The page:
Does a landlord have to provide a seller’s disclosure notice to a tenant?

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10/29/2015 | Author: Editorial Staff

Does a landlord have to provide a Seller’s Disclosure Notice to a tenant entering into a lease?

No. The section of the Texas Property Code which requires the notice does not apply to any lease transaction.

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Categories: Property Management, Legal
Tags: legal faq, property management, forms


Linda Osborn on 11/04/2015

I agree that IABS should always be presented and signed. If there are issues with the property that concern the safety and security of the tenant, these should AWAYS be resolved or disclosed before a tenant occupies the property (especially as dictated by Texas Property Code), but other than these specific areas, there is really no reason to provide property disclosures to tenants. Of course, the Lead Based Paint Addendum should be provided to tenants for properties built before 1978. I would argue that this IS a safety issue that should be disclosed. In my opinion, it is our job to inform landlords of Texas Property Code requirements, and to inform them that it is in their best interest to take good care of both their properties and their tenants.

Judy McKee on 11/04/2015

I totally disagree with the current law as it pertains to leases. I have requested many times that the exemption for tenants on delivering IABS and Seller Disclosure is contradiction to the agency laws and the canons in the TREC Rules. Who do I need to talk to about getting this changed.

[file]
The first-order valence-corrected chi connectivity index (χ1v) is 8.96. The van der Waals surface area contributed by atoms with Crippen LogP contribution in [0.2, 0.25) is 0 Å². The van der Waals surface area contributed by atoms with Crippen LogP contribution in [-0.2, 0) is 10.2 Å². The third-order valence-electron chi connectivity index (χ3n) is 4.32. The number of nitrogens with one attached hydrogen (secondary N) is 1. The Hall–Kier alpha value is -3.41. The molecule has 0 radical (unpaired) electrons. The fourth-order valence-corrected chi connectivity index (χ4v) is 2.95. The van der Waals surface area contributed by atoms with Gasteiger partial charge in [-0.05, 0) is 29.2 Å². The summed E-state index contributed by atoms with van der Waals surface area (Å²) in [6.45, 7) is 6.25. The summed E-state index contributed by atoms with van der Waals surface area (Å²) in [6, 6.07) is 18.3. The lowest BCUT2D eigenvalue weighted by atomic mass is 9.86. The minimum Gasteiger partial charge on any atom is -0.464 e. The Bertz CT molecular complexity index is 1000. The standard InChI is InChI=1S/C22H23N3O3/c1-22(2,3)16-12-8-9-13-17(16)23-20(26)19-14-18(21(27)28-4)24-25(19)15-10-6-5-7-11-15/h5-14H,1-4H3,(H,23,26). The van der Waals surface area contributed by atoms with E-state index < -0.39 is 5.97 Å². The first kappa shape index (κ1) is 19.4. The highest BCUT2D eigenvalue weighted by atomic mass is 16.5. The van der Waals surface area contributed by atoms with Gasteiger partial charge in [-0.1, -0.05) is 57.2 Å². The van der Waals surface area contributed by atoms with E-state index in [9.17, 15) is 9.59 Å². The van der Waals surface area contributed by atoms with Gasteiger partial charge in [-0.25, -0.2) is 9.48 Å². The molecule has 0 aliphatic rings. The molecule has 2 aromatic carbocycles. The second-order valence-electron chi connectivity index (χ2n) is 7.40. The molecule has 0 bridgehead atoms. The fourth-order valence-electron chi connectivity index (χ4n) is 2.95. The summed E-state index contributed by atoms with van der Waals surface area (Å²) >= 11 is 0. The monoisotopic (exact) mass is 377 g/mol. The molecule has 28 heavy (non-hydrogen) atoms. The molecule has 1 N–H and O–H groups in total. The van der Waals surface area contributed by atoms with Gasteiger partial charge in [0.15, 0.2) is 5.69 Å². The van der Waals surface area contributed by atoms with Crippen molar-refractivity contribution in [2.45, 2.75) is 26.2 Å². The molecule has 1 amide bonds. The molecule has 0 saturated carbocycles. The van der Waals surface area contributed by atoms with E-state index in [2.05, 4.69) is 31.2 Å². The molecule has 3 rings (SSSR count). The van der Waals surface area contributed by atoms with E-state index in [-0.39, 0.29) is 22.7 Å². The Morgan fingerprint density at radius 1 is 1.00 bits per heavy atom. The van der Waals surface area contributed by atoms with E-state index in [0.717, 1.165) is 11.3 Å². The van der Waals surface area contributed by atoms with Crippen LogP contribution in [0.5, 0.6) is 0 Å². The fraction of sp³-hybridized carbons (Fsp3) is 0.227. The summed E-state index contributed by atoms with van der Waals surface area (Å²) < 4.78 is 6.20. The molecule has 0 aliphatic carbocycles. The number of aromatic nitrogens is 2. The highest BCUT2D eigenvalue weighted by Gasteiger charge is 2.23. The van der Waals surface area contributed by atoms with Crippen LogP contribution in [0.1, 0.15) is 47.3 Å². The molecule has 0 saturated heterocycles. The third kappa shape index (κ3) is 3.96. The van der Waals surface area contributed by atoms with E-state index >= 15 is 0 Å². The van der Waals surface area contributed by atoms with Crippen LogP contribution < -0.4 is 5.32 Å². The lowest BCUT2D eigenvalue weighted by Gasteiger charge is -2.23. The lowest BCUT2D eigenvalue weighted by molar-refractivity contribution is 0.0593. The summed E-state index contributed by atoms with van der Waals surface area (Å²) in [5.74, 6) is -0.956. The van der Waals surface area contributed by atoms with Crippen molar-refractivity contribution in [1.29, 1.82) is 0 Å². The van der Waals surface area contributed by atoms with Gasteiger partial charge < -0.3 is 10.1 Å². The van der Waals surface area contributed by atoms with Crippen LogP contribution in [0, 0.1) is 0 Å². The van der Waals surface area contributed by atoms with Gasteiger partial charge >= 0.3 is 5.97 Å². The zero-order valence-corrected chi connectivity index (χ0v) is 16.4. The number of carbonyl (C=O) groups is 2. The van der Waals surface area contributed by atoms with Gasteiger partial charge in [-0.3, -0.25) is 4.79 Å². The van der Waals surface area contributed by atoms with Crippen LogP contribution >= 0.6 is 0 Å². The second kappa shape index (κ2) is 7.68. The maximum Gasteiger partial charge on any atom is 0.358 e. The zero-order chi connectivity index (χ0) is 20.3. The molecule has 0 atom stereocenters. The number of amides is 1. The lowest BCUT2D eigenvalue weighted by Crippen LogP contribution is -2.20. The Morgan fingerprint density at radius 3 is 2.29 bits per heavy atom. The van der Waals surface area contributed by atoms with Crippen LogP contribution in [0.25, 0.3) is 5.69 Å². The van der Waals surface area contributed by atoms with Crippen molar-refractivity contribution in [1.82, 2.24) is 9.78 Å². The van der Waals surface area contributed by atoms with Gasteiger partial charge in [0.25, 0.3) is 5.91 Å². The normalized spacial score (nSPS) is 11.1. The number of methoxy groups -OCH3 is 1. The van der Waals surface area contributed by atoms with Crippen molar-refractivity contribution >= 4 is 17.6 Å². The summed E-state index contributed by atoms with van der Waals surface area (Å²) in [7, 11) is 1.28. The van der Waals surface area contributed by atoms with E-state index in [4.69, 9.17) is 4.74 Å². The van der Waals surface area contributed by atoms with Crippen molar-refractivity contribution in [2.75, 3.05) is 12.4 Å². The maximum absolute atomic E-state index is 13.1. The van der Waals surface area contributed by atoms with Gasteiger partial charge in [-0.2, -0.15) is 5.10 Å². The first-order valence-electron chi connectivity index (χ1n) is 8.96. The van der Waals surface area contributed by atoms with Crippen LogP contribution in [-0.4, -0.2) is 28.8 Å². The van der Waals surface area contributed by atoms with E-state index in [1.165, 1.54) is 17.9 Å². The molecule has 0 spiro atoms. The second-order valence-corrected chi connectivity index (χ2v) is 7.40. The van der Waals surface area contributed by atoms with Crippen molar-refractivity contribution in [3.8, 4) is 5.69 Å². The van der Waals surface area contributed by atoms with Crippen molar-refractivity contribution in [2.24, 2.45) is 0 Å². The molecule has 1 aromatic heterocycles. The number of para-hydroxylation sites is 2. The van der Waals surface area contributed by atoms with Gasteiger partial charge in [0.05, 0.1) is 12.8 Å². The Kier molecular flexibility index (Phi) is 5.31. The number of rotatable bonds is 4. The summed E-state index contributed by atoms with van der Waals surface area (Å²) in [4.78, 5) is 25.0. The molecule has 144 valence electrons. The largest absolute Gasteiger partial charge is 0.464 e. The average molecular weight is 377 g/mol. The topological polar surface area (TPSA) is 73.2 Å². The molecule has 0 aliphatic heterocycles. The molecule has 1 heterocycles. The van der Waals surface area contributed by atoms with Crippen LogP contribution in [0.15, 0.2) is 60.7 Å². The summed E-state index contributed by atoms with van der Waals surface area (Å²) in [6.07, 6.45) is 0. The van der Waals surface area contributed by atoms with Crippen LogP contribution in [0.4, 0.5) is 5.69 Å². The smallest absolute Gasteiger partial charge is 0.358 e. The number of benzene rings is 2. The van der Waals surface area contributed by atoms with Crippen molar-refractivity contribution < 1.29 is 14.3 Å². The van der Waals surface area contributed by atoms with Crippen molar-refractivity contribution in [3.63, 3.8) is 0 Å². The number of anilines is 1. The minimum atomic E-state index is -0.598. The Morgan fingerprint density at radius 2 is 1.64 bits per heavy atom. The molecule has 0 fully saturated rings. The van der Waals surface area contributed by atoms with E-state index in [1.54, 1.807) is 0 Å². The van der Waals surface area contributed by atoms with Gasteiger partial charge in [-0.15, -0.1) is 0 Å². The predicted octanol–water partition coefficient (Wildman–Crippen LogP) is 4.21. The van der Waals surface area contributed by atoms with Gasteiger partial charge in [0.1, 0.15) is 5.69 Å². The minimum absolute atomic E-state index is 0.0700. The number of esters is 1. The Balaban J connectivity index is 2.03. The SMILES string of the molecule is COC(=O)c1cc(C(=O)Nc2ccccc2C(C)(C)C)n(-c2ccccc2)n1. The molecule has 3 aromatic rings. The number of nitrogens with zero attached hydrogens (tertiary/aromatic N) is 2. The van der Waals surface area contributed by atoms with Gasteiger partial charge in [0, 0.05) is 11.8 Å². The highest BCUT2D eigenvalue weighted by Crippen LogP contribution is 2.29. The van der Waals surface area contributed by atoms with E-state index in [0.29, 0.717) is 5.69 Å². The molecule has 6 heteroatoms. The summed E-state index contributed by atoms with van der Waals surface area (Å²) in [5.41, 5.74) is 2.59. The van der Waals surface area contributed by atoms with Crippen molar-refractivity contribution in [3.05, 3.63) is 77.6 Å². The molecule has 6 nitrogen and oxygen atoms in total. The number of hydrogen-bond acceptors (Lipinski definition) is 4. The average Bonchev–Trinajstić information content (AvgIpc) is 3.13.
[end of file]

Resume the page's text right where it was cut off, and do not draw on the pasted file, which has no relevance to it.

Linda Ramsey on 10/29/2015

Also the Addendum Regarding Lead Based Paint for Leases TAR 2008 should be shared if the property was built prior to 1978.

Cindy Hoover on 10/29/2015

Debbie, I think you are thinking about the Information of Broker Services.  It says that you don’t have to have the tenant sign one if the lease is less than 1 year, however, always best to do it anyway just to cover yourself!!

Debbie Russell on 10/29/2015

This is true BUT, I thought that if the lease was for more than 1 year then YES the seller’s disclosure had to be signed.  Do I remember this incorrectly, or did it used to be that way; or is it that way now, if on a long term lease?

Steve Young on 10/29/2015

I have been using the “Owner’s Notice Concerning Condition of Property” form (TAR)-2206 for quite a while. I’ve had it come in very handy if I need to remind the owner of an issue owner had declared or handling a tenant issue that was already addressed on the form. Using this with the landlord/property mgmr. & tenant property condition forms along with good pictures sure does make an owners or property manager’s life a lot easier!

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The material provided here is for informational purposes only and is not intended and should not be considered as legal advice for your particular matter. You should contact your attorney to obtain advice with respect to any particular issue or problem. Applicability of the legal principles discussed in this material may differ substantially in individual situations.

While the Texas Association of REALTORS® has used reasonable efforts in collecting and preparing materials included here, due to the rapidly changing nature of the real estate marketplace and the law, and our reliance on information provided by outside sources, the Texas Association of REALTORS® makes no representation, warranty, or guarantee of the accuracy or reliability of any information provided here or elsewhere on Any legal or other information found here, on, or at other sites to which we link, should be verified before it is relied upon.

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